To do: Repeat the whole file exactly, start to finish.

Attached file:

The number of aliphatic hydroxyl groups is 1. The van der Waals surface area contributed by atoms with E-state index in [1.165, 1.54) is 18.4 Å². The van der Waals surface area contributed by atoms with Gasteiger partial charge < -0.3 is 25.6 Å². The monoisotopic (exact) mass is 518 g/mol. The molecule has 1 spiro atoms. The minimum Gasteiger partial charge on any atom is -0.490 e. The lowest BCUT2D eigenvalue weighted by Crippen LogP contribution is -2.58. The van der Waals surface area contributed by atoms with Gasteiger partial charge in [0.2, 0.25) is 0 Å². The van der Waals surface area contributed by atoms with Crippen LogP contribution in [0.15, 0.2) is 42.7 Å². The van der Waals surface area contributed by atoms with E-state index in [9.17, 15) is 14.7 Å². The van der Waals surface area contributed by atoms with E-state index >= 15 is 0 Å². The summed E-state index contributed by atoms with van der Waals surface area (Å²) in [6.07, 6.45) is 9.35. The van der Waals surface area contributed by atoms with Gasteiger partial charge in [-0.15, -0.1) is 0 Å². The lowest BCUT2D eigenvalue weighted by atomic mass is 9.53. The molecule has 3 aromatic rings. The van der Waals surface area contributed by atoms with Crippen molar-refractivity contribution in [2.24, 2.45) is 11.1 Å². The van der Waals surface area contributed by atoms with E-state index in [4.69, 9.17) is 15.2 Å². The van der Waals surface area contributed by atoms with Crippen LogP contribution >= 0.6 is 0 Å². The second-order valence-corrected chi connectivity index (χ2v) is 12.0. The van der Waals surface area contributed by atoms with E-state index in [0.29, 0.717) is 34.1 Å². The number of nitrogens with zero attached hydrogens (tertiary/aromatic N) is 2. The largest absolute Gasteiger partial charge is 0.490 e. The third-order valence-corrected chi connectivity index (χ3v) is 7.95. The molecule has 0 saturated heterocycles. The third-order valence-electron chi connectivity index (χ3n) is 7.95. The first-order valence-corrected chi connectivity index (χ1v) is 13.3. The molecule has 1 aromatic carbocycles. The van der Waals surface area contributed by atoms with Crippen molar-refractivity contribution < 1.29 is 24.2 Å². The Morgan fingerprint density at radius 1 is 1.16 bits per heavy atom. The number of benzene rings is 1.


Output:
The number of aliphatic hydroxyl groups is 1. The van der Waals surface area contributed by atoms with E-state index in [1.165, 1.54) is 18.4 Å². The van der Waals surface area contributed by atoms with Gasteiger partial charge < -0.3 is 25.6 Å². The monoisotopic (exact) mass is 518 g/mol. The molecule has 1 spiro atoms. The minimum Gasteiger partial charge on any atom is -0.490 e. The lowest BCUT2D eigenvalue weighted by Crippen LogP contribution is -2.58. The van der Waals surface area contributed by atoms with Gasteiger partial charge in [0.2, 0.25) is 0 Å². The van der Waals surface area contributed by atoms with Crippen LogP contribution in [0.15, 0.2) is 42.7 Å². The van der Waals surface area contributed by atoms with E-state index in [9.17, 15) is 14.7 Å². The van der Waals surface area contributed by atoms with E-state index >= 15 is 0 Å². The summed E-state index contributed by atoms with van der Waals surface area (Å²) in [6.07, 6.45) is 9.35. The van der Waals surface area contributed by atoms with Gasteiger partial charge in [-0.15, -0.1) is 0 Å². The lowest BCUT2D eigenvalue weighted by atomic mass is 9.53. The molecule has 3 aromatic rings. The van der Waals surface area contributed by atoms with Crippen molar-refractivity contribution in [2.24, 2.45) is 11.1 Å². The van der Waals surface area contributed by atoms with E-state index in [4.69, 9.17) is 15.2 Å². The van der Waals surface area contributed by atoms with Crippen LogP contribution >= 0.6 is 0 Å². The second-order valence-corrected chi connectivity index (χ2v) is 12.0. The van der Waals surface area contributed by atoms with E-state index in [0.29, 0.717) is 34.1 Å². The number of nitrogens with zero attached hydrogens (tertiary/aromatic N) is 2. The largest absolute Gasteiger partial charge is 0.490 e. The third-order valence-corrected chi connectivity index (χ3v) is 7.95. The molecule has 0 saturated heterocycles. The third-order valence-electron chi connectivity index (χ3n) is 7.95. The first-order valence-corrected chi connectivity index (χ1v) is 13.3. The molecule has 1 aromatic carbocycles. The van der Waals surface area contributed by atoms with Crippen molar-refractivity contribution < 1.29 is 24.2 Å². The Morgan fingerprint density at radius 1 is 1.16 bits per heavy atom. The number of benzene rings is 1.